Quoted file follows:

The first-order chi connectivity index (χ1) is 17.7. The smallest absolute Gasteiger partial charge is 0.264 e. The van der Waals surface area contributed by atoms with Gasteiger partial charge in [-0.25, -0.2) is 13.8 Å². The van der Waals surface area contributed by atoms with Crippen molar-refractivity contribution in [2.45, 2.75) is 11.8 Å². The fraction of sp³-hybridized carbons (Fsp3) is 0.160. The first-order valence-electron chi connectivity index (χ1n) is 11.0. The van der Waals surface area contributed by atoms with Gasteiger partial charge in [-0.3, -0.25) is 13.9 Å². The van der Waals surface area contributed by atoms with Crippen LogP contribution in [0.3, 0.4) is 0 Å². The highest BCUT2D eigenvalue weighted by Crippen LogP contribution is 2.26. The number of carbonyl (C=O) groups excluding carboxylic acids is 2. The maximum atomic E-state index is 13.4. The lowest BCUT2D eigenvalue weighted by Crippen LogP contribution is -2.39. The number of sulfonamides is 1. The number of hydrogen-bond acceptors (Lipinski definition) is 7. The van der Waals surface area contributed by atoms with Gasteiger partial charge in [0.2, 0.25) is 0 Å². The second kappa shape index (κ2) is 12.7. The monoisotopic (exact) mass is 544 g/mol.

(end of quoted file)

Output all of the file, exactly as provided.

The first-order chi connectivity index (χ1) is 17.7. The smallest absolute Gasteiger partial charge is 0.264 e. The van der Waals surface area contributed by atoms with Gasteiger partial charge in [-0.25, -0.2) is 13.8 Å². The van der Waals surface area contributed by atoms with Crippen molar-refractivity contribution in [2.45, 2.75) is 11.8 Å². The fraction of sp³-hybridized carbons (Fsp3) is 0.160. The first-order valence-electron chi connectivity index (χ1n) is 11.0. The van der Waals surface area contributed by atoms with Gasteiger partial charge in [-0.3, -0.25) is 13.9 Å². The van der Waals surface area contributed by atoms with Crippen LogP contribution in [0.3, 0.4) is 0 Å². The highest BCUT2D eigenvalue weighted by Crippen LogP contribution is 2.26. The number of carbonyl (C=O) groups excluding carboxylic acids is 2. The maximum atomic E-state index is 13.4. The lowest BCUT2D eigenvalue weighted by Crippen LogP contribution is -2.39. The number of sulfonamides is 1. The number of hydrogen-bond acceptors (Lipinski definition) is 7. The van der Waals surface area contributed by atoms with Gasteiger partial charge in [0.2, 0.25) is 0 Å². The second kappa shape index (κ2) is 12.7. The monoisotopic (exact) mass is 544 g/mol.